Children with Celiac Disease - Celiac Disease
Aug 31 2008

Children with Celiac Disease

The damage to the mucosa lining of the small intestine is the same for both children and adults. There appears to be a rapid loss of cell surface with the result, even with increasing cell recovery, it is unable to keep up. The loss of absorptive surface cells of the mucosa of the small intestine results in failure to digest and absorb food from the small intestine into the blood.

In children, this malabsorption may also cause bone problems because of lack of calcium, varying levels of abdominal distention, vomiting, muscle wasting, and failure to properly grow and develop. Celiac disease presents a wide spectrum of symptoms.

In the person with celiac disease, products derived from wheat, cannot be digested. Products produced from barley, rye, and oats cause the same immune response. The continued consumption gluten in a person who is affected with celiac disease causes a reaction that destroys the villi in the small intestine, resulting in malabsorption of vitamins, minerals, proteins, amino acids, sugars, and fats.

The symptoms of celiac disease in children may become apparent three to five months after first consuming foods containing gluten although for some few cases, the interval may be as short as one month. Talk to your pediatrician about when to introduce solid foods into your baby’s diet. The general consensus is 5 months, but if there is a family history of celiac, your doctor may have different guidelines to follow.

The celiac, but otherwise normal baby, thrives until gluten is introduced into the diet and then begins to refuse feedings and fails to gain weight. The child may gradually become irritable or listless and develop a large abdomen. The stools will typically become abnormal, perhaps large, pale and offensive, or representative of a loose like diarrhea. Stools generally float because of the high content of air and fat.

The child may also vomit from time-to-time or in some cases exhibit forceful projectile vomiting with the consumption of foods containing gluten. Many children lose weight or have a failure to gain weight and the buttocks become flattened. A few children may become quite ill with acute diarrhea and dehydration. Symptoms vary and are different from one celiac child to the next with no two being alike in how the condition “acts out” for them and in their bodies.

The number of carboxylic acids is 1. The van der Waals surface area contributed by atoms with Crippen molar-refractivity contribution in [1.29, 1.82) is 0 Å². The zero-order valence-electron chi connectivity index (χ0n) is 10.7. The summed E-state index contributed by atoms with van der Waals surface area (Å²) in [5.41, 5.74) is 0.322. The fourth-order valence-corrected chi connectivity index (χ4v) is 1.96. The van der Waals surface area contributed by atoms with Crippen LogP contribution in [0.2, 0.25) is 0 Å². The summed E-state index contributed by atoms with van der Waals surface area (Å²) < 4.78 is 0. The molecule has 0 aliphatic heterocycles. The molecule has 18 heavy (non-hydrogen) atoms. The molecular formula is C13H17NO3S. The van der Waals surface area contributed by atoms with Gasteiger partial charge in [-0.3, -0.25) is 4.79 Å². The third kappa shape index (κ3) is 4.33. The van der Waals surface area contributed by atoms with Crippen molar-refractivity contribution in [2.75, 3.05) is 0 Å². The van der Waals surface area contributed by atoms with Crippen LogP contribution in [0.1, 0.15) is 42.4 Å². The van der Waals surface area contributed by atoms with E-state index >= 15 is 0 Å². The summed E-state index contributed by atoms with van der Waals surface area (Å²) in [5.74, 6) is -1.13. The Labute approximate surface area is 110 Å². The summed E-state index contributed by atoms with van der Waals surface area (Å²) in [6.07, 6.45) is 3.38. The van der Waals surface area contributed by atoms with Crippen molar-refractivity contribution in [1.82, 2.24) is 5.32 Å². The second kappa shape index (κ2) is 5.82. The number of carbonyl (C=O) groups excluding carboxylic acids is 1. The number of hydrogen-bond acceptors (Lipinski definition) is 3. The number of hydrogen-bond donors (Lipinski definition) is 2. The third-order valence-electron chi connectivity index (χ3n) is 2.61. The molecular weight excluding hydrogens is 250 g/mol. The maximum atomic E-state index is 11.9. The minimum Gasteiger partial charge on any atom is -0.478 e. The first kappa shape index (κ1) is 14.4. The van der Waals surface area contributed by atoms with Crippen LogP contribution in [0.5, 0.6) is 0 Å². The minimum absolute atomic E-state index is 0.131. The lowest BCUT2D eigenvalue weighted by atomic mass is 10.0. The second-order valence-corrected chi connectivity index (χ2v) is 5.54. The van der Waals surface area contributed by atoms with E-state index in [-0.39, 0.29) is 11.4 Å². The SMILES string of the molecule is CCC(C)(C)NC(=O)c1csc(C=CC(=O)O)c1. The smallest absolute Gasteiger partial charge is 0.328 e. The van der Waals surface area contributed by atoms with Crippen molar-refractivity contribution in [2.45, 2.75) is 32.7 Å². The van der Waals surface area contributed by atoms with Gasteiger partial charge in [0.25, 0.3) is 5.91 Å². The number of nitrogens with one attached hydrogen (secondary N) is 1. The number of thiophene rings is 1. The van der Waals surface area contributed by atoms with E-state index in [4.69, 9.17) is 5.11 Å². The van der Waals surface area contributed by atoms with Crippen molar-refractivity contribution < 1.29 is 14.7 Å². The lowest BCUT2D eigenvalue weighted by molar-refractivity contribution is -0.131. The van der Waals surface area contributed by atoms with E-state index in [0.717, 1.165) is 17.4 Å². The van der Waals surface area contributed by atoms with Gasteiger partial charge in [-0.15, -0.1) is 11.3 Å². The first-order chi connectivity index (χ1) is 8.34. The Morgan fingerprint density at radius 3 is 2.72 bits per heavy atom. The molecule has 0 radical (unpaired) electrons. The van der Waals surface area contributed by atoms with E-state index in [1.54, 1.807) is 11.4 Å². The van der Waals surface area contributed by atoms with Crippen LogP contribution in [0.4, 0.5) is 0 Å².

Older children with more subtle symptoms of poor appetite, poor growth, and anemia are much more difficult to diagnose as there are many other reasons for failure to grow in childhood. Clinical symptoms may diminish or disappear during puberty [adolescence], although damage to the mucosa may persist. More active symptoms will again reoccur in early adult life following the period when the immune system appears to “give more of its attention” to sexual development. While the teen may feel that he or she has “grown out of the disease,” the actuality is that the condition continues and must be treated with the same strict gluten free diet.

Personality changes may occur in children with celiac disease; selected children may become unable to concentrate, be irritable, cranky, and have difficulties with mental alertness and memory function; however, the same process may also occur in teens and adults. Before removal of gluten from the diet, celiac patients may experience selected neuro-psychiatric symptoms including mood changes, irritability, and depression.

The genes that determine celiac disease can come from one or both parents in the blood line. In 2-15% of families in which one parent has celiac disease, multiple members will have the potential to develop the condition. Most researchers indicate that same family siblings appear to have a 30-40% risk of developing celiac disease. A family history of celiac disease alone is not sufficient to cause the condition to be activated.

For most families, it is typically best if the entire family is on the gluten free diet. If all main dishes can be the same, much of the feeling of being different in the home will be removed. Celiac disease is a lifelong condition.

The only way to 100% treat celiac disease is to feed your child a gluten free diet at all times. Thankfully, gluten is not a dietary nutrient. Your child can still eat fruit, vegetables, fish, meat, milk, eggs, cheese, and breads that are marked as gluten free.

For additional information, you’ll want to check out our Children with Celiac Disease page!

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Article Written by:

Kyle Eslick is the founder of Gluten Free Media, as well as the creator of the popular Celiac Support Groups page. Connect with us on Facebook, Twitter, and now Google+!

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